All I'm saying is that when you have Ye Olde Laser Trappes...just break down and give Athos a laptop complete with GPS tracking capability already. Just say Da Vinci invented it and satellites. That's your excuse for every other piece of absurd tech they have.

It's clear that the reason for all of this is to make the 17th century as "awesome" as the 21st. Because apparently, the filmmakers don't think just plain old swordfighting is cool. I got news for them: it is. Swordfighting is cool. It's always been cool. It doesn't need your help, nor the 21st century's help. And I can prove this in three syllables - Errol Flynn.

Pictured above - Awesome.

You see, in a movie about swordfighting heroes, I want to see swordfighting...not silly gadgets that read like someone's Jules Verne/"Mission:Impossible" fanfic. Is that so much to ask?

At some point I feel I should talk about such trivial matters such as the plot, but what's the point? Why should you care if the movie doesn't care? I you are wondering if the plot is like the book, no it's not. Next silly question, please.

I can't say that the main cast was entirely noteworthy for me. Logan Lerman is the main character, D'Artagnan, which I always thought was weird that the unofficial fourth Musketeer is the main character in a story called "The Three Musketeers." Anyways. Logan was Percy yeah...real excitement there. Luke Evans and Matthew Macfadyen as Aramis and Athos were essentially unknown to me. Ray Stevenson was the only one of the Musketeers I recognized, having taken over for Tom Jane in the second "Punisher" movie.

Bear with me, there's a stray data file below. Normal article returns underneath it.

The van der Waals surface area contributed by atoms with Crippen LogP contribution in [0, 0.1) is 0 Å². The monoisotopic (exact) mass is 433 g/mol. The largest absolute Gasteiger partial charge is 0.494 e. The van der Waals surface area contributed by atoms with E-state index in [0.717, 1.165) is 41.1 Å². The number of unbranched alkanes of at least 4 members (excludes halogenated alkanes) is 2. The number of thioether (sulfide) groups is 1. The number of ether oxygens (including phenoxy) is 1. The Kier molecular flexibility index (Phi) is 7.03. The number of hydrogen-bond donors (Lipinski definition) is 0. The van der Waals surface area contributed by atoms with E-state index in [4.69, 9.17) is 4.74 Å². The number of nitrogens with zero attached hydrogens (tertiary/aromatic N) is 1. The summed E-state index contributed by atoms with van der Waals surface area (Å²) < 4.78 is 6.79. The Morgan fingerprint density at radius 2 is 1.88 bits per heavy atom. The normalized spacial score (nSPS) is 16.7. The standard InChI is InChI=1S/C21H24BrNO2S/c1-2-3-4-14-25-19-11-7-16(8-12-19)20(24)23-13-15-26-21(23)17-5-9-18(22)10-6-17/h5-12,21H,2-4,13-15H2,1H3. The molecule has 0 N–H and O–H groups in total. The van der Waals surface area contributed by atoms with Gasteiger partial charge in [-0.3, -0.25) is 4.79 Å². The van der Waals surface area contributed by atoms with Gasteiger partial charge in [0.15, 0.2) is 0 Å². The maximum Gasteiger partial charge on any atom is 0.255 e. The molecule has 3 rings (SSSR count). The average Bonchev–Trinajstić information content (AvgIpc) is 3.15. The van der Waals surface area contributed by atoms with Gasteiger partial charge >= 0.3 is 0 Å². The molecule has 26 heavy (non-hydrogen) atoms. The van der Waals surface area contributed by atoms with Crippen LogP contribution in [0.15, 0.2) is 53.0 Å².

That isn't to say that the supporting cast wasn't made up of talented people - Milla Jovovich, Christoph Waltz and Madds Mikkelsen play the bad guys and they are all decent, although Milla seems like she's still playing Alice from "Resident Evil" at times. I like all these people...and then there's Orlando Bloom. He plays what I guess is supposed to be the "Big Bad" of the film, but ends up just kind of being...annoying and faffs about a lot.

The funny thing is that I had NO IDEA that was Orlando Bloom. Oh, I knew he was in it, but I thought he was Aramis! I saw Luke Evans and thought it was Orlando Bloom. For the entire movie. It wasn't until the credits were rolling that I saw his name under "Buckingham" and I was stunned. It made his character that much more ridiculous when it was revealed that annoying piece of crap with a 17th century mullet was Orlando Bloom. That's hilarious.

He looks like Danny McBride in Tropic Thunder.
Did I have a point here? Was this just a rambling diatribe with no real goal other than to say something -- anything -- about a movie that was just so loud and obnoxious that I honestly have a difficult time remembering specifics other than loud noises and poofy shirts? Not really.

THE BOTTOM LINE - "The Three Musketeers" is silly. Very silly. Absurdly silly. But you probably knew that from the trailer. It's just as silly as you thought it was. There is big, dumb, loud, stupid entertainment to be had if you dig that kind of thing, and there is one (1) good swordfight at the end between Lerman and Madds Mikkelksen which is admittedly really, really good. Other than that, stick a pot on your head and have a friend bang it with a hammer for two hours. Same effect. Skip it.

Wednesday, March 21, 2012

The Adventures of Tintin (2011)